Photosynthesis is achieved using a Type 1 reaction centre, which contains bacteriochlorophylla, and is taken place in chlorosomes. Type 1 reaction centre is equivalent to photosystem I found in plants and cyanobacteria. Green sulfur bacteria use sulfide ions, hydrogen or ferrous iron as electron donors and the process is mediated by the Type I reaction centre and Fenna-Matthews-Olson complex. Reaction centre contains bacteriochlorophylls, P840, which donates electrons to cytochrome c-551 when it is excited by light. Cytochrome c-551 then passes the electrons down the electron chain. P840 is returned to its reduced state by the oxidation of sulfide. Sulfide donates two electrons to yield elemental sulfur. Elemental sulfur is deposited in globules on the extracellular side of the outer membrane. When sulfide is depleted, the sulfur globules are consumed and oxidized to sulfate. However, the pathway of sulfur oxidation is not well-understood.
These autotrophs fix carbon dioxide using the reverse tricarboxylic acid (RTCA) cycle. Energy is consumed to incorporate carbon dioxide in order to assimilate pyruvate and acetate and generate macromolecules. Chlorobium tepidum, a member of green sulfur bacteria was found to be mixotroph due to its ability to use inorganic and organic carbon sources. They can assimilate acetate through the oxidative (forward) TCA (OTCA) cycle in addition to RTCA. In contrast to the RTCA cycle, energy is generated in the OTCA cycle, which may contribute to better growth. However, the capacity of the OTCA cycle is limited because gene that code for enzymes of the OTCA cycle are down-regulated when the bacteria is growing phototrophically.
The Black Sea, an extremely anoxic environment, was found to house a large population of green sulfur bacteria at about 100 m depth. Due to the lack of light available in this region of the sea, most bacteria were photosynthetically inactive. The photosynthetic activity detected in the sulfide chemocline suggests that the bacteria need very little energy for cellular maintenance.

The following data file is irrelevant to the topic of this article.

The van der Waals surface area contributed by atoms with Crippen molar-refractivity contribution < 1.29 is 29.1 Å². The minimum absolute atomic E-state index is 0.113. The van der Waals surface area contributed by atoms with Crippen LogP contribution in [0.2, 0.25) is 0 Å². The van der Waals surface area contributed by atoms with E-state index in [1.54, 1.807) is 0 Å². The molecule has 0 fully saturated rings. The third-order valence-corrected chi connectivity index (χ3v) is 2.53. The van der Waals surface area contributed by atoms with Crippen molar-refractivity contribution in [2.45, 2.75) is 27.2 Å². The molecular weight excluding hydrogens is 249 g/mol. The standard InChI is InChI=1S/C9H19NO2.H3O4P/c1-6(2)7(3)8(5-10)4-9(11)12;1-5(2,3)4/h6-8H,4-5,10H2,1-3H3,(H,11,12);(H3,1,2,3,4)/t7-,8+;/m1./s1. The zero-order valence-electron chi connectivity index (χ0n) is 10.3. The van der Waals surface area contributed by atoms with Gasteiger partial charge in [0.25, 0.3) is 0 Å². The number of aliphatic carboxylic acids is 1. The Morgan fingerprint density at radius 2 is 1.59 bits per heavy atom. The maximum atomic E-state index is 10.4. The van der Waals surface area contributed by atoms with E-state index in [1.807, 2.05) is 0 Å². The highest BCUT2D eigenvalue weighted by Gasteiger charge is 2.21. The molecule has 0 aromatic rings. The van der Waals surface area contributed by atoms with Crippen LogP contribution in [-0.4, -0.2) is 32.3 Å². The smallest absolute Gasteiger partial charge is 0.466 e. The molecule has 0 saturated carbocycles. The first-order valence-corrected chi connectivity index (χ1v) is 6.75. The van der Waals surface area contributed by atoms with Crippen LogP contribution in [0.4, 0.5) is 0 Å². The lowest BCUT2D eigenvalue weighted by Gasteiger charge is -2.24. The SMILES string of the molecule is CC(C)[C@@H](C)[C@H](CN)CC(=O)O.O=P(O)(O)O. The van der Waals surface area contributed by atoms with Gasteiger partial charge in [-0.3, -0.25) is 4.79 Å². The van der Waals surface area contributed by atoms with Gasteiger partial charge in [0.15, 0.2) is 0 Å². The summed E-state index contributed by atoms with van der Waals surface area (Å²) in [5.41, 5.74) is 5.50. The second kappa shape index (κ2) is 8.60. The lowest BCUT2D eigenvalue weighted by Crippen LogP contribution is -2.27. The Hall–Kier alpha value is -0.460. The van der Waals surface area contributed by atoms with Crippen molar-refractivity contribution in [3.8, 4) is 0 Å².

A species of green sulfur bacteria has been found living near a black smoker off the coast of Mexico at a depth of 2,500 m in the Pacific Ocean. At this depth, the bacterium, designated GSB1, lives off the dim glow of the thermal vent since no sunlight can penetrate to that depth.
^ abProkaryotes where no pure (axenic) cultures are isolated or available, i. e. not cultivated or can not be sustained in culture for more than a few serial passages
Photosynthesis in the green sulfur bacteria
The green sulfur bacteria use PS I for photosynthesis. Thousands of bacteriochlorophyll(BCHl) c, d and e of the cells absorb light at 720-750 nm, and the light energy is transferred to BChl a-795 and a-808 before being transferred to Fenna-Matthews-Olson (FMO)-proteins which are connected to reaction centers (RC). The FMO complex then transfers the excitation energy to the RC with its special pair which absorbs at 840 nm in the plasma membrane.
After the reaction centers receive the energy, electrons are ejected and transferred through electron transport chains (ETCs). Some electrons form Fe-S proteins in electron transport chains are accepted by ferredoxins (Fd) which can be involved in NAD(P) reduction and other metabolic reactions.
Carbon fixation of green sulfur bacteria
The reactions of reversal of the oxidative tricarboxylic acid cycle are catalyzed by four enzymes:
pyruvate:ferredoxin (Fd) oxidoreductase:
acetyl-CoA + CO2 + 2Fdred + 2H+ ⇌ pyruvate + CoA + 2Fdox
ATP citrate lyase:
ACL, acetyl-CoA + oxaloacetate + ADP + Pi ⇌ citrate + CoA + ATP
succinyl-CoA + CO2 + 2Fdred + 2H+ ⇌ α-ketoglutarate + CoA + 2Fdox
^ abMarschall E, Jogler M, Hessge U, Overmann J (May 2010). "Large-scale distribution and activity patterns of an extremely low-light-adapted population of green sulfur bacteria in the Black Sea". Environmental Microbiology. 12 (5): 1348–62. doi:10.1111/j.1462-2920.2010.02178.x. PMID20236170.
^Pranav kumar, Usha mina (2014). Life science fundamental and practice part I.
^Ke B (2003). "The Green Bacteria. II. The Reaction Center Photochemistry and Electron Transport". Photosynthesis. Advances in Photosynthesis and Respiration. 10. pp. 159–78. doi:10.1007/0-306-48136-7_9. ISBN0-7923-6334-5.